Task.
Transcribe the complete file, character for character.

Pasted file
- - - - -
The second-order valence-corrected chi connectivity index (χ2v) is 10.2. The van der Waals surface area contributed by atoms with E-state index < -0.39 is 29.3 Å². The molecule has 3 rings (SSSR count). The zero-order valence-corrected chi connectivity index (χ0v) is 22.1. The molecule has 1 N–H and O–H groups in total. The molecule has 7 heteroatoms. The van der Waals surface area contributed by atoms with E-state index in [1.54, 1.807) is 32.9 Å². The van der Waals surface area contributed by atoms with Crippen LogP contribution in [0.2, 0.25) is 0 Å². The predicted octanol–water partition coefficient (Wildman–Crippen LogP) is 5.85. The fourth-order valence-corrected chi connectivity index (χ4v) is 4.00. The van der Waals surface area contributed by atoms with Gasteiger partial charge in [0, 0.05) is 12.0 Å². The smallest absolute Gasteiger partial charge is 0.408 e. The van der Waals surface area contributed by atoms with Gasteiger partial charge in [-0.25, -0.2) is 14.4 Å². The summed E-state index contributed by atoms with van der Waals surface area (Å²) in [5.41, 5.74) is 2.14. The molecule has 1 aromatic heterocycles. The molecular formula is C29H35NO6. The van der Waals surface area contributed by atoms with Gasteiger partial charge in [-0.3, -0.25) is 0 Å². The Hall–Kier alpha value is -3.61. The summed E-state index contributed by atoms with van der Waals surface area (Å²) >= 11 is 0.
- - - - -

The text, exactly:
The second-order valence-corrected chi connectivity index (χ2v) is 10.2. The van der Waals surface area contributed by atoms with E-state index < -0.39 is 29.3 Å². The molecule has 3 rings (SSSR count). The zero-order valence-corrected chi connectivity index (χ0v) is 22.1. The molecule has 1 N–H and O–H groups in total. The molecule has 7 heteroatoms. The van der Waals surface area contributed by atoms with E-state index in [1.54, 1.807) is 32.9 Å². The van der Waals surface area contributed by atoms with Crippen LogP contribution in [0.2, 0.25) is 0 Å². The predicted octanol–water partition coefficient (Wildman–Crippen LogP) is 5.85. The fourth-order valence-corrected chi connectivity index (χ4v) is 4.00. The van der Waals surface area contributed by atoms with Gasteiger partial charge in [0, 0.05) is 12.0 Å². The smallest absolute Gasteiger partial charge is 0.408 e. The van der Waals surface area contributed by atoms with Gasteiger partial charge in [-0.25, -0.2) is 14.4 Å². The summed E-state index contributed by atoms with van der Waals surface area (Å²) in [5.41, 5.74) is 2.14. The molecule has 1 aromatic heterocycles. The molecular formula is C29H35NO6. The van der Waals surface area contributed by atoms with Gasteiger partial charge in [-0.3, -0.25) is 0 Å². The Hall–Kier alpha value is -3.61. The summed E-state index contributed by atoms with van der Waals surface area (Å²) >= 11 is 0.